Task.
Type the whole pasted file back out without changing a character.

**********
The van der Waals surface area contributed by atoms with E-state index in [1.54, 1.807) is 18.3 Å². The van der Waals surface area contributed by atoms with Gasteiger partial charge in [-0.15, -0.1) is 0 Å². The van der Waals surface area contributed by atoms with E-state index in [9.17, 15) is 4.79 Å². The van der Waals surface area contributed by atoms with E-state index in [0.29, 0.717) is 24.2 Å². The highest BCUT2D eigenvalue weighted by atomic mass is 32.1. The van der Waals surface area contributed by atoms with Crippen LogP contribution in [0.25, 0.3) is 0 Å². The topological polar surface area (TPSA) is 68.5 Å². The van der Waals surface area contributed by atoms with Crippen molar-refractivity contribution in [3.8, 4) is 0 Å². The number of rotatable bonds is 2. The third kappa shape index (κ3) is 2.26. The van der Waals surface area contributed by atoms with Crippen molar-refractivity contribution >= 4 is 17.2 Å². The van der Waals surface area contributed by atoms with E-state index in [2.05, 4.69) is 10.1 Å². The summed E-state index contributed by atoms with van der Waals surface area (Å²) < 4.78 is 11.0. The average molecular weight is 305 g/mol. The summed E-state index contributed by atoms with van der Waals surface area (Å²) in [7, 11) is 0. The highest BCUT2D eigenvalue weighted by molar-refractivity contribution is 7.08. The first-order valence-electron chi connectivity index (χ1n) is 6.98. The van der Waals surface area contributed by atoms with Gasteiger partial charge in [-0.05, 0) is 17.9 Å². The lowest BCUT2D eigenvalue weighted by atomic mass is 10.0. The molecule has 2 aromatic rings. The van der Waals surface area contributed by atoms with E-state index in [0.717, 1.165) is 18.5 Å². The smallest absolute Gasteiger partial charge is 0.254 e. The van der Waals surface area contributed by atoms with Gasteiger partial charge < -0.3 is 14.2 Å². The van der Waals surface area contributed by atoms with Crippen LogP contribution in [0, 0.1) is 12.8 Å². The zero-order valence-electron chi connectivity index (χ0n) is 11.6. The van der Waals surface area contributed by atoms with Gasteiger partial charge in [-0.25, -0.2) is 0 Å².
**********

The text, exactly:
The van der Waals surface area contributed by atoms with E-state index in [1.54, 1.807) is 18.3 Å². The van der Waals surface area contributed by atoms with Gasteiger partial charge in [-0.15, -0.1) is 0 Å². The van der Waals surface area contributed by atoms with E-state index in [9.17, 15) is 4.79 Å². The van der Waals surface area contributed by atoms with E-state index in [0.29, 0.717) is 24.2 Å². The highest BCUT2D eigenvalue weighted by atomic mass is 32.1. The van der Waals surface area contributed by atoms with Crippen LogP contribution in [0.25, 0.3) is 0 Å². The topological polar surface area (TPSA) is 68.5 Å². The van der Waals surface area contributed by atoms with Crippen molar-refractivity contribution in [3.8, 4) is 0 Å². The number of rotatable bonds is 2. The third kappa shape index (κ3) is 2.26. The van der Waals surface area contributed by atoms with Crippen molar-refractivity contribution >= 4 is 17.2 Å². The van der Waals surface area contributed by atoms with E-state index in [2.05, 4.69) is 10.1 Å². The summed E-state index contributed by atoms with van der Waals surface area (Å²) < 4.78 is 11.0. The average molecular weight is 305 g/mol. The summed E-state index contributed by atoms with van der Waals surface area (Å²) in [7, 11) is 0. The highest BCUT2D eigenvalue weighted by molar-refractivity contribution is 7.08. The first-order valence-electron chi connectivity index (χ1n) is 6.98. The van der Waals surface area contributed by atoms with Gasteiger partial charge in [-0.05, 0) is 17.9 Å². The lowest BCUT2D eigenvalue weighted by atomic mass is 10.0. The molecule has 2 aromatic rings. The van der Waals surface area contributed by atoms with E-state index in [0.717, 1.165) is 18.5 Å². The smallest absolute Gasteiger partial charge is 0.254 e. The van der Waals surface area contributed by atoms with Gasteiger partial charge < -0.3 is 14.2 Å². The van der Waals surface area contributed by atoms with Crippen LogP contribution in [0, 0.1) is 12.8 Å². The zero-order valence-electron chi connectivity index (χ0n) is 11.6. The van der Waals surface area contributed by atoms with Gasteiger partial charge in [-0.25, -0.2) is 0 Å².